to those who wait
only for flowers
show them spring
grass amid the snow
in a mountain village
 
In Rikyu’s minimalist wabi objects were stripped to their essential function, there by placing more importance on human interaction than the appreciation of art objects. Rikyu designed tearooms in which both space and light were severely reduced. Within these dim and narrow confines, Rikyu favored using contemporary calligraphy, a few modest flowers placed in a newly fashioned bamboo vase, and utensils of his own design. More radically, Rikyu brought common utilitarian objects into the tearoom for his guests’ appreciation, such as wooden well buckets (see image: Fresh water jar in the form of a wooden bucket, a work inspired by Rikyu’s taste). In the wider culture of tea, Chinese objects and especially those from the Ashikaga collection still held the most prestige. Rikyu sought to break with the backward-looking aesthetic of the ruling class by introducing familiar, locally madeobjects into the tearoom.
 
Over the years the rustic aesthetic has become mainstream, so that now it is difficult to appreciate the subversive qualities of Rikyu’s taste. Rikyu’s wabi is perhaps best expressed inthe tea bowls produced through his collaboration with the potter Chojiro. Known today as Raku (“pleasure” or “comfort”) ware,  the bowls created by Chojiro then were called simply “wares of today” (ima yaki) or Rikyu-shaped tea bowls. Objects in the Raku style are hand sculpted, revealing the individual expression of the potter. The ware is covered with multiple coats of glaze, which results in a thick soft surface that after firing appears either red or black, depending on the minerals used in the glaze. Rikyu and Chojiro allowed form to follow function by designing the bowls specifically for the physical acts of making and drinking tea.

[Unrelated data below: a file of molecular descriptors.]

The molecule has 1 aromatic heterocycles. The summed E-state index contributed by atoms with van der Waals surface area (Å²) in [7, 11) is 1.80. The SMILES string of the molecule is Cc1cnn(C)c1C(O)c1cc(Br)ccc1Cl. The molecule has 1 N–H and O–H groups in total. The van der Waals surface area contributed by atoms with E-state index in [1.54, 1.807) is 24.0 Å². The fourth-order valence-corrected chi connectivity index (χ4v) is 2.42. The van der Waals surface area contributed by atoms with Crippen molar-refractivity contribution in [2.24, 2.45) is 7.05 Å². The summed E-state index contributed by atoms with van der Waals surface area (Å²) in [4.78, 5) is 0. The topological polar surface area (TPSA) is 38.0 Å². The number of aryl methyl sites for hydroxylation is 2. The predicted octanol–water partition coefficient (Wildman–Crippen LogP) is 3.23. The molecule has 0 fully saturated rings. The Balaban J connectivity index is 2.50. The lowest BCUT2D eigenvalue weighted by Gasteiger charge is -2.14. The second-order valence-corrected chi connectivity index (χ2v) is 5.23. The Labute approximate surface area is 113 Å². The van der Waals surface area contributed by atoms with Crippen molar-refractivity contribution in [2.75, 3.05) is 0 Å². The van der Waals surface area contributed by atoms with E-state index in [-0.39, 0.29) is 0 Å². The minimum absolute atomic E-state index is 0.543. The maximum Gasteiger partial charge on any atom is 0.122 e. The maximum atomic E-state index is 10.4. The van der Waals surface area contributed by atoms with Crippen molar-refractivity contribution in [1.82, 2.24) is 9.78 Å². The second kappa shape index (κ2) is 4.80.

The simple unadorned surfaces of Raku tea bowls appear created by natural processes, like a stone worn smooth and hollow from the workings of water. The appeal of Raku lies in the immediacy of its low technology: hand built, formed of locally dug clay, quickly fired in small kilns. Moreover for Rikyu the appeal was its non-attachment to illustrious history or monetary value, at least initially. As ceramic scholar Richard Wilson has said, “These art-less wares seemed an inversion of the values invested in precious celedons [green glazedwares] and porcelains from China. For that reason alone Raku ware spoke.” 
 
As Rikyu’s master Hideyoshi moved closer to unifying the country, he grew less tolerant of the spirit of social mobility (gekokujo). For reasons we may never fully know, Rikyu wasforced to commit ritual suicide under Hideyoshi’s order. The death of Rikyu ended the unique relationship of tea master/cultural advisor with government authorities. The later Tokugawa shoguns would not tolerate the appearance of anyone other than they as therightful rulers of Japan, even in the field of culture.